Charity begins at home in grand Sandymount townhouse
IN a 'Guide to Dublin Charities' published by Hodges, Figgis & Co in 1884, one of the Protestant religious societies listed was the Mission to the Liberties.
The charity offered bible classes, Sunday school and religious visitation for impoverished Liberties residents. It also ran a coal fund, and supplied needlework for poor women to do.
Showing that questionable charitable finances aren't a modern phenomenon, it seems the Mission's income the previous year was given as £269, while its expenditure, strangely enough, was only £116. That despite there being 439,003 "paupers" in Ireland, at the time according to the Guide.
And the Honorary Superintendent of the Mission to the Liberties was one Duncan McDonald, who lived in this decidedly grand townhouse at 64 Tritonville Road in Sandymount.
Duncan scurried down these very same granite steps on his way to Mission meetings, where a schedule of 'good works' might be agreed.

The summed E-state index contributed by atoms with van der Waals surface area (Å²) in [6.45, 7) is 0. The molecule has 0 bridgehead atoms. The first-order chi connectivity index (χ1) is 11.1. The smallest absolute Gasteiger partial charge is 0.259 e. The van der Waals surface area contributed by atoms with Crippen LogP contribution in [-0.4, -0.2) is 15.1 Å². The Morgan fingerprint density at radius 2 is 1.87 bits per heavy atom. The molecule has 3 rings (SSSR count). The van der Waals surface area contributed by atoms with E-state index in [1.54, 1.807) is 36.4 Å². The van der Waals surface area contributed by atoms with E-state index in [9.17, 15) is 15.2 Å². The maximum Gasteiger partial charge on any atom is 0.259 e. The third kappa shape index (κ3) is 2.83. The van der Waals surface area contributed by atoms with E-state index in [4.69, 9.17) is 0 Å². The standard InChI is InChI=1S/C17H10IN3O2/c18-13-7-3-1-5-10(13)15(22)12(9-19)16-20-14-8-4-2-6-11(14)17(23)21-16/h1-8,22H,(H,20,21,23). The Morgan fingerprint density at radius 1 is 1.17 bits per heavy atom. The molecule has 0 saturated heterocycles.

Number 64 is a 2,282-square-foot, four-storey house that still has many of the features Duncan most likely appreciated in his daily life there.
At garden level is the kitchen, leading through double doors to a dining room, which has patio doors leading to the garden. There's also a guest toilet and shower room on this floor. On the hall door level are a drawing room and a living room, both with fireplaces, and connected by double doors.
There are two bedrooms and a bathroom, with a free-standing clawfoot bath, on the first floor. Another bedroom and a store room or small study (6'6" by 8'6") are on the top floor.
There is space to park three cars at the front, while at the back is a 50-foot garden with lawns and a deck. Sandymount Green is about a 10-minute walk away, and the Dart Station at Lansdowne Road is about the same distance.
- Stokes Property Consultants (233 4600) at Percy Place, Dublin 4, for €1.1m.